Alec Baldwin appeared in court today over a misdemeanor case stemming from a November 2 incident in which he and another man got in an argument over a parking space. Vulture reports prosecutors revealed paperwork showing Baldwin admitted to pushing the man moments after the conflict happened.

The paperwork, called a Voluntary Disclosure Form or VDF, was released today shortly after Baldwin’s arraignment in Manhattan criminal court on a misdemeanor attempted assault charge and a harassment violation related to the alleged November 2 spat, which took place at about 1:30 p.m…

According to the complaint against Baldwin, released shortly after his appearance, Baldwin’s accuser told police that he “observed the defendant push me and then strike me across the left side of my face with his closed right hand, resulting in pain to my face.”…

But the VDF contains far more colorful information about the alleged row.

At about 1:50 p.m., Baldwin allegedly complained about the driver to an officer on the scene, saying of him, “he’s an asshole. He stole my spot. I did push him,” the VDF states.

Baldwin didn’t speak to anyone as he came into court but his attorney said there is video showing that Baldwin never committed a crime. From the Associated Press:

The Emmy winner has previously denied he punched anyone in the parking clash outside his Manhattan apartment building Nov. 2.

Lawyer Alan Abramson echoed that denial Monday and added that “incontrovertible video evidence” proves it “beyond all doubt.”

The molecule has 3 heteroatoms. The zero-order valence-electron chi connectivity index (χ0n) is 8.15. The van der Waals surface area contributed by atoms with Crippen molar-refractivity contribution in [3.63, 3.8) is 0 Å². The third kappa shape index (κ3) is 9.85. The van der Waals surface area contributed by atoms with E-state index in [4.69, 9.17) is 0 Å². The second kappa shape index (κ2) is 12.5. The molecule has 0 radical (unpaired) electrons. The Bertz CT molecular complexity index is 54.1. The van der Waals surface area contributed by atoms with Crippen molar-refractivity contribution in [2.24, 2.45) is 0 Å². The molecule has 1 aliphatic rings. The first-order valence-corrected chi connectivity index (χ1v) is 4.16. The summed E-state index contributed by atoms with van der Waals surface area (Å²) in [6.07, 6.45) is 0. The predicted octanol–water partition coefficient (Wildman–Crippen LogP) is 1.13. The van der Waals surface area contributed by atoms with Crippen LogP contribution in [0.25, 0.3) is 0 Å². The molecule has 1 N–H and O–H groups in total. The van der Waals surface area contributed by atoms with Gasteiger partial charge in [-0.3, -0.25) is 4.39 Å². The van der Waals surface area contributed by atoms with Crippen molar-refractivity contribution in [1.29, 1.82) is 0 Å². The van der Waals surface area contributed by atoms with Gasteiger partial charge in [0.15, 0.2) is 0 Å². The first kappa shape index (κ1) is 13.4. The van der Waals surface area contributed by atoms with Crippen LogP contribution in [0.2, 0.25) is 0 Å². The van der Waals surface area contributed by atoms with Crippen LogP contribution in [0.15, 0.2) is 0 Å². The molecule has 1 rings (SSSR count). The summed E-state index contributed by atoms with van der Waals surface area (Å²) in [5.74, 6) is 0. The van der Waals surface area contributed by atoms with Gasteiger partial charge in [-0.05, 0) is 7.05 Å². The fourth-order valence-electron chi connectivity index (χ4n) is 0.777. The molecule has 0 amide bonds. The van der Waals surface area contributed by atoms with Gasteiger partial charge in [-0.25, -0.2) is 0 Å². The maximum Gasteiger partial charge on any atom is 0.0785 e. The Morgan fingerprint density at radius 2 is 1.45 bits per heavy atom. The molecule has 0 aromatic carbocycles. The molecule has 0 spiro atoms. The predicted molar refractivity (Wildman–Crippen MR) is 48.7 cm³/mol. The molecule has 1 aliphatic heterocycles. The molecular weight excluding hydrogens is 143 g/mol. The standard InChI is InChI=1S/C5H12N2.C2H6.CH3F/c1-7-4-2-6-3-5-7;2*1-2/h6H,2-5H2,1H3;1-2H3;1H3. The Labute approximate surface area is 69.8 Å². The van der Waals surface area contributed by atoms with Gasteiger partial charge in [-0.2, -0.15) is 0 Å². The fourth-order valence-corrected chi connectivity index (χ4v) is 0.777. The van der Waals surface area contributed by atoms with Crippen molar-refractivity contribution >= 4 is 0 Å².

“Mr. Baldwin did not commit any crime, and we are confident that once this matter is fully investigated, it will be resolved swiftly and appropriately in court,” Abramson said. He didn’t show the video and declined to give details about it…

While police arrested Baldwin on assault and harassment charges, prosecutors changed them Monday to attempted assault and harassment.

The attempted assault charge requires proving that someone intentionally tried to injure someone physically. The assault charge, on the other hand, would require establishing that someone intentionally or recklessly did injure another person, or negligently used a deadly weapon or “dangerous instrument.”

It sounds as if there wasn’t any injury on which to hang an assault charge, hence the change to attempted assault. The video will become part of the public record at some point and we’ll all get to make our own judgment. But if Baldwin admitted to a cop that he pushed someone he was having a dispute with, won’t the video show that? Or is the attorney suggesting the video will prove his own client was wrong about what happened? Here’s the AP video of Baldwin walking in and out of court today while ignoring questions from reporters:

 

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